was right, and likely he and Judith wouldn’t be leaving any time soon.
Ray did the only thing he could
do. He paid the bastard. Cash.
Here it was late morning, and
the couple stood together shivering in the snow with no car, no dog, no money,
and no plan. Judith nudged her cheek against Ray’s and whispered, “Here’s my
idea. We check out some local real estate and just settle here.”
“‘No defeat, no surrender,
okay?’ That’s Springsteen talking.”
“‘We’re fucked big
time.’ That’s me talking.”
The road conditions had
worsened. Thick snow squalls reduced the roadway to a barely visible path no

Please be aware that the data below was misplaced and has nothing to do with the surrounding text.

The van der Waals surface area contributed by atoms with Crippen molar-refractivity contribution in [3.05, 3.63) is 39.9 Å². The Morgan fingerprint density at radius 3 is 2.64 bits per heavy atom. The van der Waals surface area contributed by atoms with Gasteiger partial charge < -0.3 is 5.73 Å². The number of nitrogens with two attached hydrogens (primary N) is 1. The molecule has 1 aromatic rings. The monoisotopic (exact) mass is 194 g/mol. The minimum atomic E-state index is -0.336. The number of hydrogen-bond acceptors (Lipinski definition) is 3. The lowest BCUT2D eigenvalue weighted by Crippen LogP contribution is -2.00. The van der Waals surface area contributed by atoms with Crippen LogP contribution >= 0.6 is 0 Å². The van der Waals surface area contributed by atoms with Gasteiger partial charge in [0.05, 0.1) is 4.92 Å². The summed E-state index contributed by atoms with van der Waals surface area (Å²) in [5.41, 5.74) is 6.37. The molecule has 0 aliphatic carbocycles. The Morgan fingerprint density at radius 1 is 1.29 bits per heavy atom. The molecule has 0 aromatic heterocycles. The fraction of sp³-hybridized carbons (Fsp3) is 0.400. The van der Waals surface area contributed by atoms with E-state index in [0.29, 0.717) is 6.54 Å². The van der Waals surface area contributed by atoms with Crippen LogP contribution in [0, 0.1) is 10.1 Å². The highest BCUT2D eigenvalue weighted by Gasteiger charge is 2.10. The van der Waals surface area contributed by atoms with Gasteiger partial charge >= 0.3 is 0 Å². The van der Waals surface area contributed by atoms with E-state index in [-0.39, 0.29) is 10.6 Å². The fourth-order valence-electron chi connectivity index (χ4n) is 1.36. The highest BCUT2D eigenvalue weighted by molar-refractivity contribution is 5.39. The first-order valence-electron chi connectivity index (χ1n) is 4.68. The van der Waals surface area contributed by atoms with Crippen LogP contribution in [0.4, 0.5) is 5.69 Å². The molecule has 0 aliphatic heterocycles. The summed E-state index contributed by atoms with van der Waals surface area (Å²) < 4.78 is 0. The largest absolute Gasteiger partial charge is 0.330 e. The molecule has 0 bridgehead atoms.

sane driver would attempt maneuvering. Hungry, cold, and tired, the couple
headed further West expecting at least to find a farm house, but by noon Judith
stopped in her tracks. Her face had turned sickly pale and Ray thought it might
be frostbite -- he was feeling pretty numb himself -- but it wasn’t that. She
said only “Look” and pointed far down the road to the familiar sign shaking
with the strong gusts.
RAI B W MO
“That’s impossible! We went West
from the shop...we went West! How can we be back here?”
a good question, Ray. A very good
question. But it doesn’t much matter how, since we’re back where we started.”
“Don’t go blaming
me for all this.
You couldn’t wait to get away from our home. It would be good for our marriage,
right? This weekend getaway was more your idea than mine.”
“It was Dr. Phil’s. But thanks
for the guilt trip.”
Ray knew when to backpedal.
“Let’s not do this, okay?”
“You have the snow globe in your
coat. We should have another look, don’t you think? Maybe this time we’ll find